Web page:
# Reactions of Alkenes (Halogenation)

## Halogenation of Alkenes

add to the double bond of alkenes breaking the π bond. In contrast to the hydrogenation of alkenes, the addition of molecular bromine or chlorine to produce dihalogenides does not require catalysts. Bromine or chlorine are the best choices for the halogenation of alkenes. Fluorine reacts very vigorously to form not only fluorinated but also several oxidation products. The addition of iodine to alkenes is thermodynamically unfavorable.

The addition of halogens (bromine or chlorine) to the double bond of alkenes could follow several mechanisms.

• A mechanism analogous to the hydrogenation of alkenes would add the halogen atoms from the the same side and only yield the cis product.
• A two-step mechanism proceeding through an intermediate carbenium ion similar to the addition of hydrogen halides to double bonds would form the cis as well as the trans product. For example, the bromination of cyclopentene would yield cis-1,2-cyclopentane and trans-1,2-cyclopentane.
Fig.1

However, only the trans product is observed, indicating that anti addition occurs selectively. Therefore the actual mechanism of the halogenation is obviously different from that of hydrogenation and HX addition.

Movie: Addition of bromine to cyclohexene on a laboratory scale.

Fig.2

### Polarizability of halogens

A bromine molecule is polarized by the nucleophilic π electron cloud on approaching the alkene thus shifting the electron density of the bromine molecule. The result is a partially positive and a partially negatively charged bromine atom.

### Bromonium ion

Fig.3
Bromonium ion.

Subsequently, the bromine-bromine bond is cleaved heterolytically and an intermediate cyclic is formed by the addition of the partially positively charged bromine atom to the double bond. The bromonium ion is a three-membered ring in which the two single-occupied p orbitals of the bromine cation overlap with the two single-occupied p orbitals of the π bond of the alkene. The postulated existence of a cyclic bromonium ion explains the stereochemical outcome of the halogenation. For steric reasons, nucleophilic attack of the bromine anion at the rigid three-membered ring can only occur from the side opposite to the bromine atom in the ring. The ring opening reaction follows a $SN2$ mechanism. In symmetrically-substituted alkenes no preference of attack at a particular ring carbon atom is observed (and it is not expected) resulting in a racemic compound as the final product.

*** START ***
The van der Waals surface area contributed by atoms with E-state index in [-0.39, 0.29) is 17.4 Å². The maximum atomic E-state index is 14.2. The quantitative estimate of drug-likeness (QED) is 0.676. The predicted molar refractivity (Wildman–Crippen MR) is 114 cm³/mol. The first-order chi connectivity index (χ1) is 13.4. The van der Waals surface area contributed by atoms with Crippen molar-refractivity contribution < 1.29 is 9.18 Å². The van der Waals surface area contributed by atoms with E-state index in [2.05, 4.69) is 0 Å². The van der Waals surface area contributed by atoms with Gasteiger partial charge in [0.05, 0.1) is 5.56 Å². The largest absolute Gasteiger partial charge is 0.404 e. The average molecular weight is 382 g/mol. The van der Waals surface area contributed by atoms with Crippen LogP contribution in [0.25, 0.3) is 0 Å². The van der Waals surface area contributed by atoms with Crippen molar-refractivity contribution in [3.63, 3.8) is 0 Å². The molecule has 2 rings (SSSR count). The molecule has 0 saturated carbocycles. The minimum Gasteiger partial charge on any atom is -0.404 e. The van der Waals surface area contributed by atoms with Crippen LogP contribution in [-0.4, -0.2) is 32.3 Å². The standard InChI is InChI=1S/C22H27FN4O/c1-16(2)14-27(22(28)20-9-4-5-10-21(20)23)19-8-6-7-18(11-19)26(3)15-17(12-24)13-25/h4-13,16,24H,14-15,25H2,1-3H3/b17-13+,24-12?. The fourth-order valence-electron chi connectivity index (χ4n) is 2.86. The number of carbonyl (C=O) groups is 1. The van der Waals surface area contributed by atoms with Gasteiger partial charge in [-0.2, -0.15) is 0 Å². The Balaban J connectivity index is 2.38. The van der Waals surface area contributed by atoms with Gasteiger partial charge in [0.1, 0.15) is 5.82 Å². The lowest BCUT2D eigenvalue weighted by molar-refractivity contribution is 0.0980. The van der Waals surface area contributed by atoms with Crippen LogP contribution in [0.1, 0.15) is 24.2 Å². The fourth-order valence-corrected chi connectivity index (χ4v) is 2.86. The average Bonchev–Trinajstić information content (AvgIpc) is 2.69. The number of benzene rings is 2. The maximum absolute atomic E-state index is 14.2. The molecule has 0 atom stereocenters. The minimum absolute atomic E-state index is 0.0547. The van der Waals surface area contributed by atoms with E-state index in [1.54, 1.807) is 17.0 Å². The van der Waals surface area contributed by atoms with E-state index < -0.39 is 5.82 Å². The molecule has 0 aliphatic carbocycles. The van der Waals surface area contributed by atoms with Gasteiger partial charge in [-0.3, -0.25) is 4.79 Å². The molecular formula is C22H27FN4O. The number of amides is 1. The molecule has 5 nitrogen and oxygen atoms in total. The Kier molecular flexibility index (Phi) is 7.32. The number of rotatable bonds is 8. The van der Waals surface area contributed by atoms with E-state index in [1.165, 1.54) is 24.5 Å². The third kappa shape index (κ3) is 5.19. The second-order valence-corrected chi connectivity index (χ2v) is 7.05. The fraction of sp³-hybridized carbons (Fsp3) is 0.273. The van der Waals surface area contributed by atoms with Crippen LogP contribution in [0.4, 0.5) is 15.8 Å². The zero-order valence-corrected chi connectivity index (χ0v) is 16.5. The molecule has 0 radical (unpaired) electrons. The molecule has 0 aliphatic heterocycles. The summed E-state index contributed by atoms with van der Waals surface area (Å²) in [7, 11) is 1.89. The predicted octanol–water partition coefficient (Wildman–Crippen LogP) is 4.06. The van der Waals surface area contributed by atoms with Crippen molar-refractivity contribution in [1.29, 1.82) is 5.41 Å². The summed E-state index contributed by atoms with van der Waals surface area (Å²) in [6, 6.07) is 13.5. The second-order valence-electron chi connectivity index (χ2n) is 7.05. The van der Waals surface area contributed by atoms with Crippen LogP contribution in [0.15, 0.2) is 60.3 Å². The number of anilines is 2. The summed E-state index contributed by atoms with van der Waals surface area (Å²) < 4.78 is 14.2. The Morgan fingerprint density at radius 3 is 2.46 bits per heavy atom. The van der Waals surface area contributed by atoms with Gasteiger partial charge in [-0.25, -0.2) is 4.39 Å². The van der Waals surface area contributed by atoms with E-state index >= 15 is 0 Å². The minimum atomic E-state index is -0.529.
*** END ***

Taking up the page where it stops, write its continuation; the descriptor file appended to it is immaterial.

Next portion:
Fig.4
Back-side attack in the anti addition

The bromination and chlorination of alkenes is usually carried out in non-nucleophilic solvents such as CCl4. If the reaction is carried out in a nucleophilic solvent, such as H2O or an alcohol, the attacking species in the nucleophilic ring opening of the cyclic intermediate is the solvent molecule rather than the halide ion. In the case of water as the solvent, the result of the reaction is a halohydrin (R2XC-C(OH)R2). In the halohydrin reaction, the reagents, HOCl or HOBr, are often generated in situ by reaction of water with chlorine or bromine, respectively. Under specific reaction conditions, HOI also adds to double bonds.

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